Department for Transport failings
Climate Change is the elephant in the room when it comes to transport. It is the one area consistently ignored by the Department for Transport as it suggests that the increase in emissions that arises from new roads and the traffic they generate is so insignificant it can be covered by other measures. Unfortunately, the evidence is showing this to be wrong. Transport emissions continue to grow and as the Committee on Climate Change said in their 2019 progress report: Government continues to be off track for the fourth and fifth carbon budgets – on their own appraisal – and the policy gap has widened further this year as an increase in the projection of future emissions has outweighed the impact of new policies.
Surface transport is the largest emitting sector in the UK, accounting for 23% of all emissions and although emission fell in 2018, the previous four years saw emissions rise or remain the same and overall emission have risen since 2013. Surface transport is also the only sector (other than international aviation and shipping) where emissions have grown since 1990 (figure 1.4, page 49, Committee on Climate Change: Net Zero The UK’s contribution to stopping global warming).
The same report also recommends a:
Shift away from car travel:
- Moving from car travel onto other modes of transport (walking, cycling and public
transport) is an effective way of reducing emissions from vehicles and also results in less
time spent in congestion and health benefits from more physical activity.
- Ricardo’s 2013 estimates found that a 5% shift in travel from cars to other modes resulted
in a monetised annual benefit of 0.5% of GDP in 2030.
- Our net-zero scenarios assume a 10% transport modal shift, which suggests benefits by
2050 would be greater. [p240]
The successful legal challenge on Heathrow has raised a number of important issues which has implication far beyond air travel and airports. That is why we have written to Grant Shapps calling on him to review the National Networks National Policy Statement, halt the publication of the Roads Investment Strategy 2, review the appraisal process and pause all road schemes currently under consideration. We await a response.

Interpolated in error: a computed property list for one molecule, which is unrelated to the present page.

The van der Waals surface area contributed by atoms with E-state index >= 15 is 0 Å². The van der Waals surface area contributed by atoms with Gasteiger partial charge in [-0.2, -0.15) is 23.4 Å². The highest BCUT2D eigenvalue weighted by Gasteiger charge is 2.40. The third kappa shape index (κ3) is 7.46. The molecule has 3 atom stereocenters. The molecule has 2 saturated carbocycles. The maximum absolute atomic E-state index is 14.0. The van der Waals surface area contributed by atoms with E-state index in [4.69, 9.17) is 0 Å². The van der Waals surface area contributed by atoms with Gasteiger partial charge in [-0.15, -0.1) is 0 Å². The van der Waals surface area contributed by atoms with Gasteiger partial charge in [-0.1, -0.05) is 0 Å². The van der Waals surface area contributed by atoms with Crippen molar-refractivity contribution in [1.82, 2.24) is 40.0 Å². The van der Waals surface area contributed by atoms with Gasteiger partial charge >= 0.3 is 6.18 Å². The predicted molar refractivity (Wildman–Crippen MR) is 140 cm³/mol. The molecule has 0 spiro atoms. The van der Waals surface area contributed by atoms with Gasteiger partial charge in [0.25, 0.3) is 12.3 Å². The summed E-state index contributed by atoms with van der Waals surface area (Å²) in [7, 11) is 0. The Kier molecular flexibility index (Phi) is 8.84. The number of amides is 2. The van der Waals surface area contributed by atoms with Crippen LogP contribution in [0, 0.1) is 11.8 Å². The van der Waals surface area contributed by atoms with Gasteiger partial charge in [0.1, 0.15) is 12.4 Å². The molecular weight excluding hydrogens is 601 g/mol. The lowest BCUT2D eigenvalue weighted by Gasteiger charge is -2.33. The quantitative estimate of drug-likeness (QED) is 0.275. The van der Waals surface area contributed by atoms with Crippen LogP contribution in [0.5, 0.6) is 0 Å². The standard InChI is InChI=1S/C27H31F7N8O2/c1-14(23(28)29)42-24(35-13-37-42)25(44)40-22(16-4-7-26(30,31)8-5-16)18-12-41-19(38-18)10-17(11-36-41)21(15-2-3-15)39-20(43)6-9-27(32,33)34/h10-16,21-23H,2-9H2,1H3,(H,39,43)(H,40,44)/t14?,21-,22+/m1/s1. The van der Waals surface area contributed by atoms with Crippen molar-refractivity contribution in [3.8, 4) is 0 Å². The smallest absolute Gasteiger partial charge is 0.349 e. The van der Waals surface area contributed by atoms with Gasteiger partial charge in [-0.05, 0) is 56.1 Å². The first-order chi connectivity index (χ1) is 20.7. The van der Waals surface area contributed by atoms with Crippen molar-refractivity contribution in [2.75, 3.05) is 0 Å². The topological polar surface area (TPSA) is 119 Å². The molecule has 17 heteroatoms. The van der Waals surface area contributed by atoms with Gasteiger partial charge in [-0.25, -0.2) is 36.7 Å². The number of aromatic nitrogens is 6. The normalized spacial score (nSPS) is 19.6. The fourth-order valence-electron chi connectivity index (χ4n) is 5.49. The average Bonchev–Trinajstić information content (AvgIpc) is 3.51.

At the end of March 2020, the Government released a paper: Decarbonisation transport: setting the challenge, where Grant Shapps said: “Public transport and active travel will be the natural first choice for our daily activities. We will use our cars less and be able to rely on a convenient, cost-effective and coherent public transport network.” amongst a number of other positive statements. However, the timetable for developing a strategy is too short and does not appear to be terribly well thought through.
A Guide to Local Authority action
While much action needs to happen at a national level to achieve the increasingly urgent cuts that need to happen if we are to meet net-zero carbon by 2050 and likely sooner, there is still much that can be done at a local level to achieve positive change.
We have teamed up with Stephen Joseph OBE (former chief executive of the Campaign for Better Transport and now a freelance transport consultant) to produce a briefing for local authorities on the many things they can do to reduce car use and increase use of sustainable transport. The document is work in progress so feel free to contact us with any suggestions for improvements or new ideas.
It is also well worth reading some of the many briefing papers that Transport for Quality of Life has produced for Friends of the Earth on transport and climate change that explore some of the issues in more detail. One of the latest papers is: A radical transport response to a climate emergency